Bill Vukovich considered auto racing a hobby and thought that his true livelihood was the grape farm he cultivated in Fresno, California. If it was merely a pastime to him Bill's racing career was certainly more than successful. He won the Indianapolis 500 successively in 1953 and 1954. He was bidding to win it once more in 1955 when he was caught up in a spectacular crash that ended his life.
Marshall Teague was killed at Daytona International Motor Speedway in 1959 while testing an Indy type car built in Terre Haute, Indiana. NASCAR President Bill France used Teague's trial run to gain publicity. The car began veering, crashed and broke in pieces that scattered as far apart as five football fields. Teague was clocked as fast as 160 on the last lap he completed before he crashed.
Glenn Fireball Roberts was a frequent winner of stock car races and one of NASCAR's early heroes. He was voted most popular driver in the late 1950s by fans and was a good interview for reporters. His life ended after he was burned in a stock car race at Charlotte in 1964. My book reveals why it was easier for Junior Johnson and Ned Jarrett to survive the wreck than it was for Fireball Roberts.
Chris Bristow impressed numerous people in his short career, among them mechanics who attest to his potential greatness had he lived. Bristow was a Cooper marque driver in only his fourth grand prix race when he died tragically at Spa in 1960. I have written my short bio of him with a combination of newspaper accounts and interviews with those who attest to his great potential.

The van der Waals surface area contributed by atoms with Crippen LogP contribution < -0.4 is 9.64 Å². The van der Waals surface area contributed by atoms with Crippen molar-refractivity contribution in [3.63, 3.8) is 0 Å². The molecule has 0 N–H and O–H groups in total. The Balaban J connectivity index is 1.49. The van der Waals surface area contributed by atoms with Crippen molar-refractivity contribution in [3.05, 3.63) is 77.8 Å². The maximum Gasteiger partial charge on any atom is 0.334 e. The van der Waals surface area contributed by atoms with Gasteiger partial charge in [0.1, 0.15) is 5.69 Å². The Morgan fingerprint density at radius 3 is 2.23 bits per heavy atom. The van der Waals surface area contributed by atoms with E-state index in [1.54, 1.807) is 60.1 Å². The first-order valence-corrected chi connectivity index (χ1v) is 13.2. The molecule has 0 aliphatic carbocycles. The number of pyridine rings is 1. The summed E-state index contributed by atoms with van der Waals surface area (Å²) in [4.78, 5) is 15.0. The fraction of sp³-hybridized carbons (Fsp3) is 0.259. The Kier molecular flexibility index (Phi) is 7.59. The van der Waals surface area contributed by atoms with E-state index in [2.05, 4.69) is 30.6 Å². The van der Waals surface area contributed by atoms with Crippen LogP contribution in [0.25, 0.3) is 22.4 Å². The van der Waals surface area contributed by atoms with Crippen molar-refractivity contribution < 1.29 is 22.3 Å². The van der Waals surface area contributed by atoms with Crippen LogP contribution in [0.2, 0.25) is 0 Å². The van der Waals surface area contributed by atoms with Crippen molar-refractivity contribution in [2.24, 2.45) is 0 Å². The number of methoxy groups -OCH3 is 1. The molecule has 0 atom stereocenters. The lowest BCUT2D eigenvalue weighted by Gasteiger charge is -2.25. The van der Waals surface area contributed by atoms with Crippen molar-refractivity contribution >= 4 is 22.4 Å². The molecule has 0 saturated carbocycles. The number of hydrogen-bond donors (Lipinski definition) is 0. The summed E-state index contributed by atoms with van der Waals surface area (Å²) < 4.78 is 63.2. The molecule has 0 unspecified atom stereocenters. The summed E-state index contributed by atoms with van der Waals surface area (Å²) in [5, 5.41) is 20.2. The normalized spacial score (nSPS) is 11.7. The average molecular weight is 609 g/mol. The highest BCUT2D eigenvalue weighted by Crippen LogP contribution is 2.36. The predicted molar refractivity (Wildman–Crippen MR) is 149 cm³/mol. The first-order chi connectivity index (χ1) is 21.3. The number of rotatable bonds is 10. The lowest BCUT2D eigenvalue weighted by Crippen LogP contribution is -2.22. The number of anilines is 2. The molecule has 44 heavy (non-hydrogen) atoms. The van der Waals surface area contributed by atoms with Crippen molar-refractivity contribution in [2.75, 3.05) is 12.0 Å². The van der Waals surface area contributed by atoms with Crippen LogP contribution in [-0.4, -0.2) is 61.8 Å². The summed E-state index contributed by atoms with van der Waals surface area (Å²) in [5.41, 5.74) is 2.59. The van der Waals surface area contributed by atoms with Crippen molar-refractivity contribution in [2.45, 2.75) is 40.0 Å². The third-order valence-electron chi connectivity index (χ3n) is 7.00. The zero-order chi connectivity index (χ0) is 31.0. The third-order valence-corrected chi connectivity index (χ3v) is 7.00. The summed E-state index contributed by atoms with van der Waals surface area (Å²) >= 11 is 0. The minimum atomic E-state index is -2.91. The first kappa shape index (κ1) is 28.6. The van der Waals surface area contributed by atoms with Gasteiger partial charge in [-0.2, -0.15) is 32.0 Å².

Ludovico Scarfiotti was a talented mid 20th century Formula 1 and sports car driver from Lodi, Italy. He ran Le Mans, Sebring, the Grand Prix circuit and was an excellent hill climber in Europe. Unfortunately his early demise occurred while he was participating in the European hill climbing championship near Berchtesgaden, Germany. He also raced NASCAR including the Rockingham 500 race of 1963.
Jo Bonnier was a versatile driver who began racing motorcycles when he was only seventeen. In sports car and F1 events Jo drove Lolas, BRMs, Porsches (beginning in 1961) and Coopers. Considered an athlete before his time because of his leadership in driver/constructors affairs, he also raced ubiquitously over three decades. It is unfortunate for the racing world that his life was so very short.
Piers Courage might have won many races in Formula 1 had he joined Scuderia Ferrari, the famous team which courted him to drive for them in 1970. Yet he elected to stay with Frank Williams and De Tomaso, and he soon met a frightful end. My e-book discusses Piers' career from the time he met Williams at Mallory Park in 1961. The text was written from news clippings and various other sources.
Gerhard Mitter dominated hill climbing in Europe during the mid 1960s. He also won the first Formula Junior championship in a family owned car. Gerhard was a Porsche factory driver beginning in 1964. Not until the final year of his life did he switch marques, moving to BMW. Mitter was a tenacious, gritty driver whose brilliance as a competitor was most evident at the '69 Targa Florio in Sicily.